Consider then if a laarger had been formed on the saddle, the camp would have been wide open
Imagine if Chelmsford had got back to camp and found 99% of those he left behind still alive tucked away behind a defensive wall but his camp and stores destroyed? Im pretty sure he would have been a tad miffed!
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PostSubject: Re: Orders to laager at Isandhlwana   Orders to laager at Isandhlwana - Page 2 EmptySun May 24, 2020 11:01 am

Bill
I'll have to check my sources for answers to your questions.
From memory Durnford brought 12 waggons to Isandhlwana.
95 were in situ.
3 were out with Chelmsford.
As to where the missing oxen and waggons were, I'd suggest at Helpmekaar, and at each station further back along the line of communications (2 waggons were at Rd; there was already an ammo convoy en route) but again I'll have to check.
Good questions though!
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PostSubject: Re: Orders to laager at Isandhlwana   Orders to laager at Isandhlwana - Page 2 EmptySun May 24, 2020 11:26 am

Thanks Frank & Julian

For the purpose of the calculations, I had not included Durnford's No 2 Column which reportedly had 30 wagons and 480 oxen (and 350 mules !).

No 3 Column had only 67 mules, but also 82 carts that I didn't include in my figures.

Most (if not all) of the photographs I've seen of mules pulling wagons in the AZW, the wagons have been the standard British GS wagon. This wagon was, of course, a lot less robust than the colonial ox wagon and more suited for areas with decent roads. However, I would suggest that for important stores (eg ammunition) that might be required to move fast, then the GS wagon pulled by a 6/8 mule team would be the best option. I think the same argument would apply to the ammunition carts.

Although a proven logistician, Chelmsford must have been very much bound in many of his strategic decisions by the availability of wagons and oxen. It is frustrating therefore that there is little detail existing as to how the logistic chain actually worked, and where wagons/oxen would be located.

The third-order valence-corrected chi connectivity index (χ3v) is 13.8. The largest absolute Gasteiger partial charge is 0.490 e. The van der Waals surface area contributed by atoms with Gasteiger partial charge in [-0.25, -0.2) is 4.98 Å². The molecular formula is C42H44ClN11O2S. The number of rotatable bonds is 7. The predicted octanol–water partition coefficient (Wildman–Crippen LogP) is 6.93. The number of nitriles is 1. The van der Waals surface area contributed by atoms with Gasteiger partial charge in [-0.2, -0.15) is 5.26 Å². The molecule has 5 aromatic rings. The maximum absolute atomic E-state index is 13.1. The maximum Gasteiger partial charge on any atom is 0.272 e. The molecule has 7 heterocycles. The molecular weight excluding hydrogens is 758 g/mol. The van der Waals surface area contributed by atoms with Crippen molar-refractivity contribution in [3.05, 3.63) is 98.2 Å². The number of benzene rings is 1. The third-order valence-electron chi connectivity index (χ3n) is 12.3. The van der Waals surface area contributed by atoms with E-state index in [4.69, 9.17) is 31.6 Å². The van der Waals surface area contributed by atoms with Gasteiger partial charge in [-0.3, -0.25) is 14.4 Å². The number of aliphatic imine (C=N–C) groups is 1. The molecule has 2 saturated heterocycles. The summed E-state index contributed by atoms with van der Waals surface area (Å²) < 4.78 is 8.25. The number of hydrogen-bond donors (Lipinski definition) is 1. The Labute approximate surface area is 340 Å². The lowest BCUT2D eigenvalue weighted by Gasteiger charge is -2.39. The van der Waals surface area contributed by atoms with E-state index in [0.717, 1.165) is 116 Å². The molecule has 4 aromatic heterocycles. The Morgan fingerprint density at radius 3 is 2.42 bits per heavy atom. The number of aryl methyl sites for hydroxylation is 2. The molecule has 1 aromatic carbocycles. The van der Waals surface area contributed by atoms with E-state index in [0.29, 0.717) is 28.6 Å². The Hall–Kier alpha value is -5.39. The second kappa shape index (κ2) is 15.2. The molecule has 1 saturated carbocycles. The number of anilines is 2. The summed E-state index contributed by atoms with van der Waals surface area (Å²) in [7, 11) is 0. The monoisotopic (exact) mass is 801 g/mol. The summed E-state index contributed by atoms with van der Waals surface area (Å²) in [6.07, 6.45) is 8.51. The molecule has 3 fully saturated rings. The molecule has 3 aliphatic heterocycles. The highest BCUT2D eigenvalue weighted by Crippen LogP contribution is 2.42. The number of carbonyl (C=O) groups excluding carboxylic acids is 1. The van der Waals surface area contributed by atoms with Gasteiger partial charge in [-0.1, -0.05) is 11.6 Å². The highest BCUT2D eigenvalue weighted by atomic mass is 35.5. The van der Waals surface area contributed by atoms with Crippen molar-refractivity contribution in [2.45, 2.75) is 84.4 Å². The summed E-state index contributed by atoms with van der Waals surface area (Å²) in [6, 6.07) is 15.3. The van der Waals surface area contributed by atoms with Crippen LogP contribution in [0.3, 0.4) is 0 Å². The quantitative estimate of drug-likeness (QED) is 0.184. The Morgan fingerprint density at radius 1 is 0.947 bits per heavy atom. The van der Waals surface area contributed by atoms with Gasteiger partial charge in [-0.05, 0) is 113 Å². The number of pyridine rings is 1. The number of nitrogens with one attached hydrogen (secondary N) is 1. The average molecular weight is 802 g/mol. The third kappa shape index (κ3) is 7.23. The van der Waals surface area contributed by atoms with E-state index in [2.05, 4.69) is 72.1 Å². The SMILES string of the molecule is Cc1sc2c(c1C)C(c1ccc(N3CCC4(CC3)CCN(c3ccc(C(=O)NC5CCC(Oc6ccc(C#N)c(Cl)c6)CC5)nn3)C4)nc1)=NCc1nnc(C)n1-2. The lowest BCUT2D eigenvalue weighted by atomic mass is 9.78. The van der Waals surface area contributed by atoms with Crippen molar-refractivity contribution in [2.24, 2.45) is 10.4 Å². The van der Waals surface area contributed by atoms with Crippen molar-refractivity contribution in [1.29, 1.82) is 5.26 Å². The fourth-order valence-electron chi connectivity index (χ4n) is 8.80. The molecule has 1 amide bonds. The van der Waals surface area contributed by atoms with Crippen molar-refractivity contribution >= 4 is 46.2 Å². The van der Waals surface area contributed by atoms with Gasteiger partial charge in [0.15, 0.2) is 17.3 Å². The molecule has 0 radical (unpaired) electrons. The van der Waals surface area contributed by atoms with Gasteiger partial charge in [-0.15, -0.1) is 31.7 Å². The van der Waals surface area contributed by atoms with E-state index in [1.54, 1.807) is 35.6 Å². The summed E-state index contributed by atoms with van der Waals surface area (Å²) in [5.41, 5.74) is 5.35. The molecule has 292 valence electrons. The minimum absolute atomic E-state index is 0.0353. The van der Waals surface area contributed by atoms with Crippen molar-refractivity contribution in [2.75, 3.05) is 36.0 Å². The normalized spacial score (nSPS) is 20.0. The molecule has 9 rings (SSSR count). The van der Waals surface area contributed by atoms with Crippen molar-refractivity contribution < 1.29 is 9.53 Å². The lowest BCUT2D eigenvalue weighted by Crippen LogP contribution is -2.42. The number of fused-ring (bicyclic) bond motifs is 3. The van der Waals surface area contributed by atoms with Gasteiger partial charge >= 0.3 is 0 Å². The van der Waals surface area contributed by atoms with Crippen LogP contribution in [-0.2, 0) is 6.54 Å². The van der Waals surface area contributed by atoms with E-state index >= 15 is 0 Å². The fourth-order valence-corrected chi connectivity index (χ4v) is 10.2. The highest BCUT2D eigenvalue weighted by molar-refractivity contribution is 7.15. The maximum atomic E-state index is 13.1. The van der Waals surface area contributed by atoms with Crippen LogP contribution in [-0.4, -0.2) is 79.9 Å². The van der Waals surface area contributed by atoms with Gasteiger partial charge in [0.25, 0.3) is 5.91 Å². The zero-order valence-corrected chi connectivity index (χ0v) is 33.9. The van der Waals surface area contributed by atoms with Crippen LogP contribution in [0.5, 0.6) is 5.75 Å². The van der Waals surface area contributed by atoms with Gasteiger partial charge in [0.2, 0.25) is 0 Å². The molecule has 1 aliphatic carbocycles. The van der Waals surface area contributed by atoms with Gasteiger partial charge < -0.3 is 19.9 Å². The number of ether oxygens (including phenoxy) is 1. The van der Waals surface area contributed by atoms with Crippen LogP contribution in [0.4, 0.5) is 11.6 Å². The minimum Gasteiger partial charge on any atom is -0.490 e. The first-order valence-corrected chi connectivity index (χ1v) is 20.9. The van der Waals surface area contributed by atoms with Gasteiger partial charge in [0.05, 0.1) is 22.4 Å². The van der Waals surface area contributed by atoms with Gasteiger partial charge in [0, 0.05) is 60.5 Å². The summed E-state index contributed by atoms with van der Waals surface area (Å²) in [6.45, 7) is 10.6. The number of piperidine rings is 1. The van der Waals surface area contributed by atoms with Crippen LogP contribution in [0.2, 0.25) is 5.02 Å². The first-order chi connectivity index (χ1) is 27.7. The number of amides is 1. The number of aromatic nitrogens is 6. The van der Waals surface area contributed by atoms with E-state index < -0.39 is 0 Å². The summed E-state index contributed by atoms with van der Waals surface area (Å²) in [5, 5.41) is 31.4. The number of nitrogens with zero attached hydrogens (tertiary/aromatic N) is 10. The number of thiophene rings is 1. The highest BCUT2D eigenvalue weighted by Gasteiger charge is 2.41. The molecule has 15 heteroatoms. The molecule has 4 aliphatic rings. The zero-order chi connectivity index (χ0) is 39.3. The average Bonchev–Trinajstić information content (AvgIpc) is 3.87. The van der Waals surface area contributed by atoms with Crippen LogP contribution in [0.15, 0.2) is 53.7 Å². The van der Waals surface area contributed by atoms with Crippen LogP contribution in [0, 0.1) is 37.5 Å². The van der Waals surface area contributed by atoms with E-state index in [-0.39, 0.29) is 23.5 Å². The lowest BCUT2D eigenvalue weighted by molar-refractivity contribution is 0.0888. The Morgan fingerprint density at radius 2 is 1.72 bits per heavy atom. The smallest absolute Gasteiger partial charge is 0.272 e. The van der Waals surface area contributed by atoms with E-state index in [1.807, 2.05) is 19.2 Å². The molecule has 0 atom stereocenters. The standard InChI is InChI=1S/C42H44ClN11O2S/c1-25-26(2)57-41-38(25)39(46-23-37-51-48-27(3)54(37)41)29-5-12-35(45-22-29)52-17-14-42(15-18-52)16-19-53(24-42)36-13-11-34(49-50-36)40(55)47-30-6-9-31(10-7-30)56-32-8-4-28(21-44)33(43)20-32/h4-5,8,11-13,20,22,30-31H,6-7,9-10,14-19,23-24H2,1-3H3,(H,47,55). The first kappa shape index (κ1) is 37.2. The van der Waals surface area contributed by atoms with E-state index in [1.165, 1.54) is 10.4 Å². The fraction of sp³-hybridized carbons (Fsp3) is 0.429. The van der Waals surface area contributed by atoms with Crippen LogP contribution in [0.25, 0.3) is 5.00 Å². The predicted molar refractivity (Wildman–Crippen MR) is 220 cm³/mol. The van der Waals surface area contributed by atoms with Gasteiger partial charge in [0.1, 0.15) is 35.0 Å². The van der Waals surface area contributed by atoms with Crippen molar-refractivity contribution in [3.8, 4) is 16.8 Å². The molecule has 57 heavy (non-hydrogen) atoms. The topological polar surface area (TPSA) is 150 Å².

Any information on the logistic chain would be much appreciated.

Bill
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Frank Allewell

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PostSubject: Re: Orders to laager at Isandhlwana   Orders to laager at Isandhlwana - Page 2 EmptySun May 24, 2020 11:47 am

Hi Bill
The mule wagons could handle a 2000lb load. Im sure JY has photos of a mule wagon.
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PostSubject: Re: Orders to laager at Isandhlwana   Orders to laager at Isandhlwana - Page 2 EmptySun May 24, 2020 1:03 pm

Frank Allewell wrote:
Imagine if Chelmsford had got back to camp and found 99% of those he left behind still alive tucked away behind a defensive wall but his camp and stores destroyed? Im pretty sure he would have been a tad miffed!

Especially being as (presumably) one of the faces looking over the wagons at him and waving his good arm, would have been AWD....
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PostSubject: Re: Orders to laager at Isandhlwana   Orders to laager at Isandhlwana - Page 2 EmptySun May 24, 2020 1:10 pm

On a serious point (well as serious as I can be) - had a laager been formed and inside were Franks 99% - would the Zulus have dashed themselves to pieces (Blood River style) trying to get in and suffered horrible casualties - perhaps enough to finish the war for them - at least morale wise?

If buts and maybe's I know....

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PostSubject: Re: Orders to laager at Isandhlwana   Orders to laager at Isandhlwana - Page 2 EmptySun May 24, 2020 1:39 pm

Frank,

I was reaching for my photographs when I was distracted by a Skype call from my grandson.

Here’s a few examples:

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A wagon park at Fort Chelmsford.

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An ammunition train forming at Fort Chelmsford. Mule-drawn GS Wagons.

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Oxen-drawn hired colonial transport wagons crossing the Amatikulu River.

(All three photographs from the John Young Collection.)

Note the congestion caused by having to cross the drift one wagon at a time.  Just for Bill’s benefit note the R.E. in foreground...

JY aka ‘Dave’


Last edited by John Young on Mon May 25, 2020 11:59 am; edited 2 times in total (Reason for editing : Changing Pearson to Chelmsford.)
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bill cainan 4



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PostSubject: Re: Orders to laager at Isandhlwana   Orders to laager at Isandhlwana - Page 2 EmptySun May 24, 2020 2:03 pm

Hi "Dave"

Thanks for tracing the pics. The second one shows an ammunition train preparing for the relief of Eshowe and tends to confirm my assumption that British GS wagons (mule drawn) were kept for stores (esp. ammunition) that possibly required more speed. On the other hand, the ammunition wagon that each Infantry Company had was a colonial ox wagon as here the speed of the ox drawn wagon was acceptable to a marching company (the other company wagon carried tentage/cooking gear and the men's packs).

The GS wagon carried a load of 30cwt (common to GS Wagons Marks I to IV).